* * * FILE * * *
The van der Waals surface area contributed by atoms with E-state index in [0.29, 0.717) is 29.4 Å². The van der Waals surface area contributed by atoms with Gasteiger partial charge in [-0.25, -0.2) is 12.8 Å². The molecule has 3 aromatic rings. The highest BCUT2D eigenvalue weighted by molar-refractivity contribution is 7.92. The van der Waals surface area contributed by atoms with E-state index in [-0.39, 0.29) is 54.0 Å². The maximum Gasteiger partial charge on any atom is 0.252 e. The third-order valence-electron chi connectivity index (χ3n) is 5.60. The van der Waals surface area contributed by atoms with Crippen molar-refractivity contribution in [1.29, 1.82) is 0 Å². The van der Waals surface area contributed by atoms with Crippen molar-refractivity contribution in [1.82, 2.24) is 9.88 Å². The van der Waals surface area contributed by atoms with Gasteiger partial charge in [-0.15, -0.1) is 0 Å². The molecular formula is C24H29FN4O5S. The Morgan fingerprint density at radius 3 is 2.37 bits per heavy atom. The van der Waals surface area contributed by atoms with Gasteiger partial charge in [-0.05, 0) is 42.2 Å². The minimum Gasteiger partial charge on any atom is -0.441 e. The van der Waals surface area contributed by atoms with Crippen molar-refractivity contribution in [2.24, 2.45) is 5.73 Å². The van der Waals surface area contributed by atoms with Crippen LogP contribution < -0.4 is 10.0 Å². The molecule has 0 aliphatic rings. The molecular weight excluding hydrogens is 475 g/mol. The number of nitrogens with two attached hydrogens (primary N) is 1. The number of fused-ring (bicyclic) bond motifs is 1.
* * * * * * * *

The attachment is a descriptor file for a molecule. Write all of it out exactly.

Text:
The van der Waals surface area contributed by atoms with E-state index in [0.29, 0.717) is 29.4 Å². The van der Waals surface area contributed by atoms with Gasteiger partial charge in [-0.25, -0.2) is 12.8 Å². The molecule has 3 aromatic rings. The highest BCUT2D eigenvalue weighted by molar-refractivity contribution is 7.92. The van der Waals surface area contributed by atoms with E-state index in [-0.39, 0.29) is 54.0 Å². The maximum Gasteiger partial charge on any atom is 0.252 e. The third-order valence-electron chi connectivity index (χ3n) is 5.60. The van der Waals surface area contributed by atoms with Crippen molar-refractivity contribution in [1.29, 1.82) is 0 Å². The van der Waals surface area contributed by atoms with Crippen molar-refractivity contribution in [1.82, 2.24) is 9.88 Å². The van der Waals surface area contributed by atoms with Gasteiger partial charge in [-0.15, -0.1) is 0 Å². The molecular formula is C24H29FN4O5S. The Morgan fingerprint density at radius 3 is 2.37 bits per heavy atom. The van der Waals surface area contributed by atoms with Gasteiger partial charge in [-0.05, 0) is 42.2 Å². The minimum Gasteiger partial charge on any atom is -0.441 e. The van der Waals surface area contributed by atoms with Crippen molar-refractivity contribution in [2.24, 2.45) is 5.73 Å². The van der Waals surface area contributed by atoms with Crippen LogP contribution < -0.4 is 10.0 Å². The molecule has 0 aliphatic rings. The molecular weight excluding hydrogens is 475 g/mol. The number of nitrogens with two attached hydrogens (primary N) is 1. The number of fused-ring (bicyclic) bond motifs is 1.